The government aims to boost the economy with a five-year goal to promote herbal medicine and herbal product-making businesses.
It plans to raise the value of the herbal product trade by 320 billion baht and the value of herbs used in healthcare facilities by 3 billion baht.
Prime Minister Prayut Chan-o-cha and Public Health Minister Piyasakol Sakolsatayadorn yesterday discussed the plan at a meeting with the government committee following up on policies to spur economic growth with businesses associated with herbal products.
Gen Prayut, the minister and the committee met during a visit to Chao Phya Abhaibhubejhr Hospital in Prachin Buri.
The hospital is helping implement the government's policy to boost development of herbal products and use more herbal medicines in medical treatment and health care.
The hospital has been used as a model for developing herbal medicine and products from an international perspective.
The term Abhaibhubejhr Business Model is used to tout the hospital's success and know-how that the government now hopes to transfer to other medical facilities.
Last year, the government planned to support setting up a so-called "herbal city" as a model for herbal business development in four provinces, namely Prachin Buri, Surat Thani, Chiang Rai and Sakon Nakhon.
These provinces have adopted the Abhaibhubejhr Business Model as a guideline to raise their standards of herbal businesses to international level and encourage more Thais to turn to herbal products when it comes to personal health care.
The 2017-2021 master plan for national herb development consists of four core strategies, namely promoting the development and production of herbal products in high demand domestically and abroad, further developing the quality of the herbal industry and marketing to meet international standards, promoting the use of herbs for medical treatment and health promotion purposes, and strengthening and sustaining the implementation of the government's policy to boost the economy with the value chain of herbal products.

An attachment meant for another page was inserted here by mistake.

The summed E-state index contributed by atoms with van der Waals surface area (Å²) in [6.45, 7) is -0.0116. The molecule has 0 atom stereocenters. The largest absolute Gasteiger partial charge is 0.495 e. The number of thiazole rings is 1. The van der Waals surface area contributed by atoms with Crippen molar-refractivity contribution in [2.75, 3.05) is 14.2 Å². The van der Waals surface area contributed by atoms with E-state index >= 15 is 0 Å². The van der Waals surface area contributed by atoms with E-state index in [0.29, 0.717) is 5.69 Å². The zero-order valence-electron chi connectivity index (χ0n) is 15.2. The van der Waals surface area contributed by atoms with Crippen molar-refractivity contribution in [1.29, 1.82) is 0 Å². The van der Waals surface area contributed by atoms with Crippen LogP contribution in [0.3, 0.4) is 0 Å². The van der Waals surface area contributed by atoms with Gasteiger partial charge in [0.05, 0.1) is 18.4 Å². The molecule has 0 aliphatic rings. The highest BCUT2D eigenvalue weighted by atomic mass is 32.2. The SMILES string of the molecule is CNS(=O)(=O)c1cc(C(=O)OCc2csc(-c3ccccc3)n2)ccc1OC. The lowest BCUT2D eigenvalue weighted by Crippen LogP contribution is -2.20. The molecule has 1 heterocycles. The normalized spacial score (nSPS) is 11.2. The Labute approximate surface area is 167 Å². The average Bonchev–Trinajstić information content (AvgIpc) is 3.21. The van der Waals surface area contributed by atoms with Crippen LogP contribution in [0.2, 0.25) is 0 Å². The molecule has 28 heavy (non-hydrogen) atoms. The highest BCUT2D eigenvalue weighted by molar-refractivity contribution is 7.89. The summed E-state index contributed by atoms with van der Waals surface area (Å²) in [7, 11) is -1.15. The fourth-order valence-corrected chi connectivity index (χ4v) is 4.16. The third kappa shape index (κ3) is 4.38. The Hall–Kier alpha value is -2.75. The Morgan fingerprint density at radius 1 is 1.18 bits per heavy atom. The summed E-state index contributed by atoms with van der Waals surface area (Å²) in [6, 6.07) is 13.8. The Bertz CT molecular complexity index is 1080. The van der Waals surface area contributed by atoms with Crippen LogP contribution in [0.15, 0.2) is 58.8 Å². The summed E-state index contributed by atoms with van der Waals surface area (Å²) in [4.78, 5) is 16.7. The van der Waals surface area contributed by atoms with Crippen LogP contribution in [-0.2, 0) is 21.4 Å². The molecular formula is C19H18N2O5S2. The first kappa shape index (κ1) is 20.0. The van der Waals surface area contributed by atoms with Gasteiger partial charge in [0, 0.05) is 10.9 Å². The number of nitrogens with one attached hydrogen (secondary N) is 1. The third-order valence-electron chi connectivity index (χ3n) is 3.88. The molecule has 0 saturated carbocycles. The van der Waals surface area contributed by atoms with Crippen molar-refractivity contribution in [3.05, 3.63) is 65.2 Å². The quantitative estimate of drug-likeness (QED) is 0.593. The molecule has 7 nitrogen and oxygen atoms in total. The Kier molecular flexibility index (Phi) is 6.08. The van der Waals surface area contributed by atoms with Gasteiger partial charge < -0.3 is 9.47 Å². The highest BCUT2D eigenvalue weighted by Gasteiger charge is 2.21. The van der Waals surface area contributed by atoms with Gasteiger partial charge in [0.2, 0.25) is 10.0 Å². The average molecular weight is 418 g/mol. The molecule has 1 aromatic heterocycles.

In this regard, a total budget of 1.16 billion baht has been set aside to fund a set of projects designed to improve the value chain of four key herbal products called "Product Champions", phlai (Zingiber montanum), turmeric, black galingale (Kaempferia parviflora) and gotu kola (Centella asiatica).
Chao Phya Abhaibhubejhr Hospital, which exports herbal cosmetics to Japan and Myanmar, now aims to become a key leader in the Asean herbal cosmetics market over the next three years, in line with the government's policy to promote herbs more widely.
Aside from exports, the hospital continues to integrate traditional Thai medicine and alternative medicine into modern medicine, focusing on a holistic approach to health care in which the communities are supported to take care of patients with certain types of chronic diseases.